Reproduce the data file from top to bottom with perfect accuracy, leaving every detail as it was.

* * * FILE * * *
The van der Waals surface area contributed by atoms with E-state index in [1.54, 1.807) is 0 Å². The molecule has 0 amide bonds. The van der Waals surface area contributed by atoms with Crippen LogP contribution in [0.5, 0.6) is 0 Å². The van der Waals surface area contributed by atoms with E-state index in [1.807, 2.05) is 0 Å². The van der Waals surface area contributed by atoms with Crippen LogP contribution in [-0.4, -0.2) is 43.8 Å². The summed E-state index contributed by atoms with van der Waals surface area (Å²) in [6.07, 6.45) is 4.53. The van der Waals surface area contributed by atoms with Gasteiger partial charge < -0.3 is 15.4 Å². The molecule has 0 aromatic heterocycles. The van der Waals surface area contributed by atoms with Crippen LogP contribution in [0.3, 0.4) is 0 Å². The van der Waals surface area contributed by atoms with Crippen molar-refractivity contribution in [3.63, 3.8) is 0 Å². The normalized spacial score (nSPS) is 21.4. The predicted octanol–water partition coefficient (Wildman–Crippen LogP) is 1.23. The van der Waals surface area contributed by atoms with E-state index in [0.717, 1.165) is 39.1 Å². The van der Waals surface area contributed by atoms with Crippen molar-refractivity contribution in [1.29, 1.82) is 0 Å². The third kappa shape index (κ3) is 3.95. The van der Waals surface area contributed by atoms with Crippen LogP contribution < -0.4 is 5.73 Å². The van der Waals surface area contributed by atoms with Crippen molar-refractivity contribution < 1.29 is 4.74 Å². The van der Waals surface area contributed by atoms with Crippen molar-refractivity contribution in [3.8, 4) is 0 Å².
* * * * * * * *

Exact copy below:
The van der Waals surface area contributed by atoms with E-state index in [1.54, 1.807) is 0 Å². The molecule has 0 amide bonds. The van der Waals surface area contributed by atoms with Crippen LogP contribution in [0.5, 0.6) is 0 Å². The van der Waals surface area contributed by atoms with E-state index in [1.807, 2.05) is 0 Å². The van der Waals surface area contributed by atoms with Crippen LogP contribution in [-0.4, -0.2) is 43.8 Å². The summed E-state index contributed by atoms with van der Waals surface area (Å²) in [6.07, 6.45) is 4.53. The van der Waals surface area contributed by atoms with Gasteiger partial charge < -0.3 is 15.4 Å². The molecule has 0 aromatic heterocycles. The van der Waals surface area contributed by atoms with Crippen LogP contribution in [0.3, 0.4) is 0 Å². The van der Waals surface area contributed by atoms with Crippen molar-refractivity contribution in [3.63, 3.8) is 0 Å². The normalized spacial score (nSPS) is 21.4. The predicted octanol–water partition coefficient (Wildman–Crippen LogP) is 1.23. The van der Waals surface area contributed by atoms with E-state index in [0.717, 1.165) is 39.1 Å². The van der Waals surface area contributed by atoms with Crippen molar-refractivity contribution in [1.29, 1.82) is 0 Å². The third kappa shape index (κ3) is 3.95. The van der Waals surface area contributed by atoms with Crippen LogP contribution < -0.4 is 5.73 Å². The van der Waals surface area contributed by atoms with Crippen molar-refractivity contribution < 1.29 is 4.74 Å². The van der Waals surface area contributed by atoms with Crippen molar-refractivity contribution in [3.8, 4) is 0 Å².